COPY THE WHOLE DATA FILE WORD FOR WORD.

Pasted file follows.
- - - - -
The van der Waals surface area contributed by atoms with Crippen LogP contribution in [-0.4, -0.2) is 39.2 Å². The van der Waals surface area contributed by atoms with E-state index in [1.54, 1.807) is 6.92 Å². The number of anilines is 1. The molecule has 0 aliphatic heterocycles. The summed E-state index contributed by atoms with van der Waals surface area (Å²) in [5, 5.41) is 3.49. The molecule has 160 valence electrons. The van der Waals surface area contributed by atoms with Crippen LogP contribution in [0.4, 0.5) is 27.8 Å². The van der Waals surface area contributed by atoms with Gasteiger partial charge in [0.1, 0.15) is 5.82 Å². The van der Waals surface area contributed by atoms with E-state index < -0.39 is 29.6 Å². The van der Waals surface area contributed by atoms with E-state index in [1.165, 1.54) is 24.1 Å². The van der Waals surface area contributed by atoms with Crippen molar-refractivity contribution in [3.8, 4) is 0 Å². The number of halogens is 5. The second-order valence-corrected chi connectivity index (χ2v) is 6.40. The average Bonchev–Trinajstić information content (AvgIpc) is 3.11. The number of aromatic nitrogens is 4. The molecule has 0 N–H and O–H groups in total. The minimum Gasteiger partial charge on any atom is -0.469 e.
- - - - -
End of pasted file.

The van der Waals surface area contributed by atoms with Crippen LogP contribution in [-0.4, -0.2) is 39.2 Å². The van der Waals surface area contributed by atoms with E-state index in [1.54, 1.807) is 6.92 Å². The number of anilines is 1. The molecule has 0 aliphatic heterocycles. The summed E-state index contributed by atoms with van der Waals surface area (Å²) in [5, 5.41) is 3.49. The molecule has 160 valence electrons. The van der Waals surface area contributed by atoms with Crippen LogP contribution in [0.4, 0.5) is 27.8 Å². The van der Waals surface area contributed by atoms with Gasteiger partial charge in [0.1, 0.15) is 5.82 Å². The van der Waals surface area contributed by atoms with E-state index < -0.39 is 29.6 Å². The van der Waals surface area contributed by atoms with E-state index in [1.165, 1.54) is 24.1 Å². The van der Waals surface area contributed by atoms with Crippen molar-refractivity contribution in [3.8, 4) is 0 Å². The number of halogens is 5. The second-order valence-corrected chi connectivity index (χ2v) is 6.40. The average Bonchev–Trinajstić information content (AvgIpc) is 3.11. The number of aromatic nitrogens is 4. The molecule has 0 N–H and O–H groups in total. The minimum Gasteiger partial charge on any atom is -0.469 e.